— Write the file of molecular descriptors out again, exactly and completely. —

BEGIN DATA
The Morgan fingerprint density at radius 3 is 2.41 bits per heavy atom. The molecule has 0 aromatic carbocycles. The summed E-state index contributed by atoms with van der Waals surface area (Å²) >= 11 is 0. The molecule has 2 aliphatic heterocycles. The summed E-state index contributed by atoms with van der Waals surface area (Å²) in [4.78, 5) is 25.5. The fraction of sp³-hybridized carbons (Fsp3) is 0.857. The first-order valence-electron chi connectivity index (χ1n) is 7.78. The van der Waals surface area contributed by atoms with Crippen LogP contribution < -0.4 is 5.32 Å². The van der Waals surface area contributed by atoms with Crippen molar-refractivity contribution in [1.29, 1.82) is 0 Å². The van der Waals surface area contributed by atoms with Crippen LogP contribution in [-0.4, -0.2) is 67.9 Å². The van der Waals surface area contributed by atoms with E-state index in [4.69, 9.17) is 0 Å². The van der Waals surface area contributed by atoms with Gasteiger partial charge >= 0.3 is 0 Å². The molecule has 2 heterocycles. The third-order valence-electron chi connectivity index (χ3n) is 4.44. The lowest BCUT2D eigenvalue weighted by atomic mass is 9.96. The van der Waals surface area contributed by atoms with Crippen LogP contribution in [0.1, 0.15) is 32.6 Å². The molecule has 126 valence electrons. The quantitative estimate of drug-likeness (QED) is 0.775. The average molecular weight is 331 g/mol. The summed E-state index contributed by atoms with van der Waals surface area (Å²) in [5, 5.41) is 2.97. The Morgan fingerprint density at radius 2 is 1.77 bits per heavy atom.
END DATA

The Morgan fingerprint density at radius 3 is 2.41 bits per heavy atom. The molecule has 0 aromatic carbocycles. The summed E-state index contributed by atoms with van der Waals surface area (Å²) >= 11 is 0. The molecule has 2 aliphatic heterocycles. The summed E-state index contributed by atoms with van der Waals surface area (Å²) in [4.78, 5) is 25.5. The fraction of sp³-hybridized carbons (Fsp3) is 0.857. The first-order valence-electron chi connectivity index (χ1n) is 7.78. The van der Waals surface area contributed by atoms with Crippen LogP contribution < -0.4 is 5.32 Å². The van der Waals surface area contributed by atoms with Crippen molar-refractivity contribution in [1.29, 1.82) is 0 Å². The van der Waals surface area contributed by atoms with Crippen LogP contribution in [-0.4, -0.2) is 67.9 Å². The van der Waals surface area contributed by atoms with E-state index in [4.69, 9.17) is 0 Å². The van der Waals surface area contributed by atoms with Gasteiger partial charge >= 0.3 is 0 Å². The molecule has 2 heterocycles. The third-order valence-electron chi connectivity index (χ3n) is 4.44. The lowest BCUT2D eigenvalue weighted by atomic mass is 9.96. The van der Waals surface area contributed by atoms with Crippen LogP contribution in [0.1, 0.15) is 32.6 Å². The molecule has 126 valence electrons. The quantitative estimate of drug-likeness (QED) is 0.775. The average molecular weight is 331 g/mol. The summed E-state index contributed by atoms with van der Waals surface area (Å²) in [5, 5.41) is 2.97. The Morgan fingerprint density at radius 2 is 1.77 bits per heavy atom.